Your employer has a legal duty to protect your health and safety, especially if you are involved in any form of repetitive manual work. If overuse of the elbow was foreseeable and preventable, your employer is obliged to take steps to prevent or mitigate the possible risks involved.
Tenosynovitis is an injury to the sheath covering and lubricating a tendon (the tissue that attaches muscle to bone) allowing it to move freely and smoothly. The condition usually involves some damage (tendonitis) and while its exact cause is unclear, it can result from the overuse of muscles and their connected tendons.
Tenosynovitis is common in middle-aged adults, particularly in people who are quite sporty. Problems may be more common if your work involves repetitive movements but any activity that requires repetitive and often forceful motions of the forearm, wrist and hand combined, increases the risk of developing tenosynovitis.
So, anyone from a manual labourer or construction worker to those working on an assembly line, gas fitters, electricians or warehouse operatives to office workers could be at risk of developing tenosynovitis.
Several medications are used to treat tenosynovitis. These can include non-steroidal anti-inflammatory drugs to help reduce inflammation and pain, corticosteroids which are injected directly into the sheath and antibiotics if the tenosynovitis was caused by a bacterial infection. Surgery may be used for severe tenosynovitis. The surgery will release the tendon and allow it to move freely.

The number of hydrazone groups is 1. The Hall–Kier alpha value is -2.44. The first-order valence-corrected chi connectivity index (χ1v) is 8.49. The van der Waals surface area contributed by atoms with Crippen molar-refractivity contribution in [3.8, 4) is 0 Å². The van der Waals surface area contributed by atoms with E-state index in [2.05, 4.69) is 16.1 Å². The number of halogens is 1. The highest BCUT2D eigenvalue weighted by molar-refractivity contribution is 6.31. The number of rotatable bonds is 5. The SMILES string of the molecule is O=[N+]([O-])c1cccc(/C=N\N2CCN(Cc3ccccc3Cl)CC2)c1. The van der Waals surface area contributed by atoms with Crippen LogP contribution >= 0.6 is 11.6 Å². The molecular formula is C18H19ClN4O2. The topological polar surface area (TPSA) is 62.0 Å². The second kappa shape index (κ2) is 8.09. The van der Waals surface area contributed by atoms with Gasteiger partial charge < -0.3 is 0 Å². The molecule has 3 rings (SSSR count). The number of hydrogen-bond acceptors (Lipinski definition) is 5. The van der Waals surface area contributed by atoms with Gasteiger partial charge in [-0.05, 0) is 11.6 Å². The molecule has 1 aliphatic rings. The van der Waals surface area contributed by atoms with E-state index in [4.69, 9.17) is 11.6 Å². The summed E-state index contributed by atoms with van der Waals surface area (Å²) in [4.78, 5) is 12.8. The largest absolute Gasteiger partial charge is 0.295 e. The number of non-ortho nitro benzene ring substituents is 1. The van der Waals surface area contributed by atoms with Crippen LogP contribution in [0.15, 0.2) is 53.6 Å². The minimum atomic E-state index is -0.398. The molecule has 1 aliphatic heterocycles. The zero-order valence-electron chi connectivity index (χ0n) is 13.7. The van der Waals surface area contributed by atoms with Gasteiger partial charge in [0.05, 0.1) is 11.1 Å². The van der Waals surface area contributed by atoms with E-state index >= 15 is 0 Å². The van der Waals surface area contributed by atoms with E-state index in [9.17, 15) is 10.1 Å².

Your employer has a duty to protect your health and safety, especially if you are involved in repetitive, heavy manual work. They should comply with the requirements of the appropriate regulations for breaks and other preventative measures and equipment such as wrists rests for keyboards. If your employer has failed in that duty to protect you in the workplace you are well within your rights to bring a claim for compensation against them.
More about tenosynovitis claims
Tenosynovitis is common in the tendons of the thumb (de Quervain’s tenosynovitis) but the wrists, hands, and feet can also be affected. Frequently, there may be several repeated small injuries or tears to the tendon itself as well as the damage to the synovium. If these injuries continue or are left untreated, they can lead to irreversible tendon damage.
Tenosynovitis can be caused by calcium deposits near the origin point of the tendons, bacterial infection, or by adopting an incorrect or poor posture. However most medical authorities believe it is mainly due to the overuse of muscles and their connected tendons.
The problem seems to be common in middle-aged adults, particularly those who are quite sporty, but any activity that requires repetitive and often forceful motions of the forearm, wrist and hand increases the risk of developing tenosynovitis, no matter what your age.
Repetitive movements at work like lifting heavy loads or operating heavy machinery are obvious causes, but those movements need not be especially forceful. Any sort of work involving repetitive movement such as writing, typing or using a computer mouse, could cause tenosynovitis.
If a work-related task is responsible for your tenosynovitis you may be able to claim for financial losses as well as medical and rehabilitation costs. Such claims can be complicated, so it is advisable to use the services of a solicitor experienced in these cases.